Lives of Our Own features Shawna Riley, who moves back with her father to his small Georgia hometown after a cosmopolitan existence in Denver; she finds herself at the center of a hot controversy about a traditional local ball, which, African-Ame rican Shawna points out, celebrates some traditions that might be better off left to decay. It also tells of Kari Lang, just barely within the bounds of popularity and uncertain about her position, who at first resents Shawna's challenge and then finds t hat the two of them may, through their parents' shared high-school experiences, have something very important in common.
There are a lot of different ways in which a book can be meritorious and a lot of special insights it may offer. Lives of Our Own's particular merit is hard to describe, which makes it all the more significant that the book conveys it so well . Hewett's brilliance lies in her capturing of that time when you realize that the world we live in, with all its bitterly disappointing aspects, was made by people just like you performing the same sort of daily tasks, decisions, and interactions that y ou do; that everything you do contributes to this making of the world, so history cannot be neatly severed from the present and you are never merely an observer; that things often are more complicated than they initially appear, but that's no reason for y ou not to try to change them. Nor is it ever a dry philosophical tome--this realization is achieved at a school fraught with tension over issues of race, class, and tradition, and the protagonists, who struggle with personal longings and disappointments as well as the larger issues, are sympathetic and vividly drawn. This is morality in action, a human face on the ethical conundrums that beset all our lives. It's a book that deserves attention.
Deborah Stevenson, Associate Editor
As with Alice in Wonderland, it all starts innocently enough; Alice is sitting by her sister on a river bank when a white rabbit runs by wearing a waistcoat and carrying a pocket-watch. In Rathmann's book, a young boy is filling his hamster's water bottle, when the hamster's exercise wheel--with the hamster inside--falls out of the open cage door. This animal is wearing a blue uniform and carrying a megaphone. While Alice follows the rabbit and ends up in Wonderland, the boy follows and ends up in the midst of his hamster's 10-Minute Bedtime Tour that brings a family of 10 hamsters into the boy's bedroom and bathroom, leading to a series of chaotic--and clearly welcome--disruptions of the boy's pre-bedtime routine. The hamsters join the boy in brushing teeth and donning pajamas, but just as he has them settling down to a bedtime story, a new--and much larger--hamster tour group caravans into the his room, accompanied by beach toys, vacation gear, and powerboats. At this point the story and pictures become over-the- top nonsensical, and readers are drawn into a lively hamster vacationland, as the bathtub becomes a hamster poolside resort complete with waterskiers, sunbathers, and grass-skirted hamsters dancing the hula on the soap dish stage.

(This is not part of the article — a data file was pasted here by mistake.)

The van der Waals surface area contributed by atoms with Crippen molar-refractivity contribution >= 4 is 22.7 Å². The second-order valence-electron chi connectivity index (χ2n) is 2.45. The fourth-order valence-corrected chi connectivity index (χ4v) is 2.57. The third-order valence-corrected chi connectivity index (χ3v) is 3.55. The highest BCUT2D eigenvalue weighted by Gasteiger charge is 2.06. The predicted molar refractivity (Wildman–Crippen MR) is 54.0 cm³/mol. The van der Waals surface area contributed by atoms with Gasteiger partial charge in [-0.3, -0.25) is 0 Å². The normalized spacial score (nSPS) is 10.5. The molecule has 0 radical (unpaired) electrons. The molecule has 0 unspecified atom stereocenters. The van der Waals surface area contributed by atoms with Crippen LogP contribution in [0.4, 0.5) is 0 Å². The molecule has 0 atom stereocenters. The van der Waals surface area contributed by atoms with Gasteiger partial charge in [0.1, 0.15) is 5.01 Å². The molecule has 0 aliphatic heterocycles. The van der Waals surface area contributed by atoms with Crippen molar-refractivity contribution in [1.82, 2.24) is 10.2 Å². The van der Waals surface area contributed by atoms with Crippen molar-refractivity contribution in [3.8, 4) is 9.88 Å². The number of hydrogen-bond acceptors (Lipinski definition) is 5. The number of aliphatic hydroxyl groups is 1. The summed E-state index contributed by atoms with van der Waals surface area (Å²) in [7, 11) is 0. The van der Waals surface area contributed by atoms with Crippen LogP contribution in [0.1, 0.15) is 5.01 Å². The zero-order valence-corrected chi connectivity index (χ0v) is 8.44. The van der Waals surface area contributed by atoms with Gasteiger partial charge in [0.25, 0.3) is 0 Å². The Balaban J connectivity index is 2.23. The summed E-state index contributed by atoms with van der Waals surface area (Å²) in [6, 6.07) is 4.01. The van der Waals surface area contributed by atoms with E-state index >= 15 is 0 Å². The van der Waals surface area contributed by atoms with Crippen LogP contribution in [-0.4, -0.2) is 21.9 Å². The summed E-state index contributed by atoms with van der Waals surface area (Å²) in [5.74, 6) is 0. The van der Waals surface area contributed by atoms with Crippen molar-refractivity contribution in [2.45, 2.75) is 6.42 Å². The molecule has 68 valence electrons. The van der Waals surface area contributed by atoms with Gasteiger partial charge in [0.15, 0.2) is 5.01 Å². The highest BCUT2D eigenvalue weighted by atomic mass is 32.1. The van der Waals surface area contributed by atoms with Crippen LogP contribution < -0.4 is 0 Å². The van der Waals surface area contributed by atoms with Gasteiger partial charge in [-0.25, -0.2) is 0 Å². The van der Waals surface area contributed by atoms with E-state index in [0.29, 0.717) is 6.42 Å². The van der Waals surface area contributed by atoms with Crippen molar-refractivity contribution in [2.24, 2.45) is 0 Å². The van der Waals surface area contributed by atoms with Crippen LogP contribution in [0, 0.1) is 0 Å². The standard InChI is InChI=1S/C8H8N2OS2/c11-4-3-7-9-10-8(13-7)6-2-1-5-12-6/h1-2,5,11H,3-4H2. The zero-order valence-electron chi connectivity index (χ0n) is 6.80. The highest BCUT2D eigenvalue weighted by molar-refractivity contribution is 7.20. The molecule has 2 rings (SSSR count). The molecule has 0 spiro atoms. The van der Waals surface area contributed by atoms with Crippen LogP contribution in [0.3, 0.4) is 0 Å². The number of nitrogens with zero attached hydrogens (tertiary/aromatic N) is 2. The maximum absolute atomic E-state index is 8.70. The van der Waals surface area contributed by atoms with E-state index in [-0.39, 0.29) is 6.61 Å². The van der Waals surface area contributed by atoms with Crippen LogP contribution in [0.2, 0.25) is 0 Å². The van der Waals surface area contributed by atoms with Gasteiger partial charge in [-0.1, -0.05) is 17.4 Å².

Rathmann's artwork here, reminiscent of Graham Oakley's Church Mice series, draws the reader into this comic mayhem so skillfully that even the most puzzling pictorial nonsense takes on a zany logic, and even the most nonsensical depictions (Why is the boy dressed like a watermelon? Where did that second group of hamster tourists come from? Why is one fuzzy green slipper--and its boombox-playing hamster passenger--flying around the room while the other sits on top of the hamsters' tour bus? And what about Naomi?) become--at least vaguely-- sensible.
This is a story filled with unanswerable questions that recall the Mad Hatter's tea party. As with the original Wonderland, does it matter that the Hatter's riddle (Why is a raven like a writing desk?) has no answer? The boy in this story, however, needn't travel to Wonderland because--for better or worse--Wonderland arrives on his doorstep only ten minutes before bedtime.
In Voake's paean to the romance of railroads, young narrator Chloe rides her bicycle behind her father, who carries her little brother William in "his little red seat" on the paternal two-wheeler. Their destination is a narrow bridge overlooking the train tracks; once there, they dismount and "look and listen for the trains." They are joined by other trainspotters, who gather at the rail and peer expectantly into the distance. Finally "William shouts, 'Here it comes. . . HERE COMES the TRAIN!'" Voake captures the viewers' delight in watching the train go by: "All the children wave like crazy. The engine driver waves back; he hoots his horn. Beep -BARP! The children hold their breath and . . . WHOOSH under the bridge it goes!" The compositions are bisected by the bridge, placed dead center and spanning the double-page spreads from side to side; the watercolor and line figures with their simple ink features leave a windblown impression as they grin into the breeze created by the speeding trains. The illustrations are fresh, clear, and easy to see, the bridge, figures and trains arrayed across the clean white pages in a style reminiscent of Edward Ardizzone. Voake's locomotive offering will capture young listeners in a rush of winning visuals and onomatopoeiac language; this is one train that is bound for storytime glory. Choo-choo!
Janice Del Negro, Editor
This page was last updated on January 1, 1999.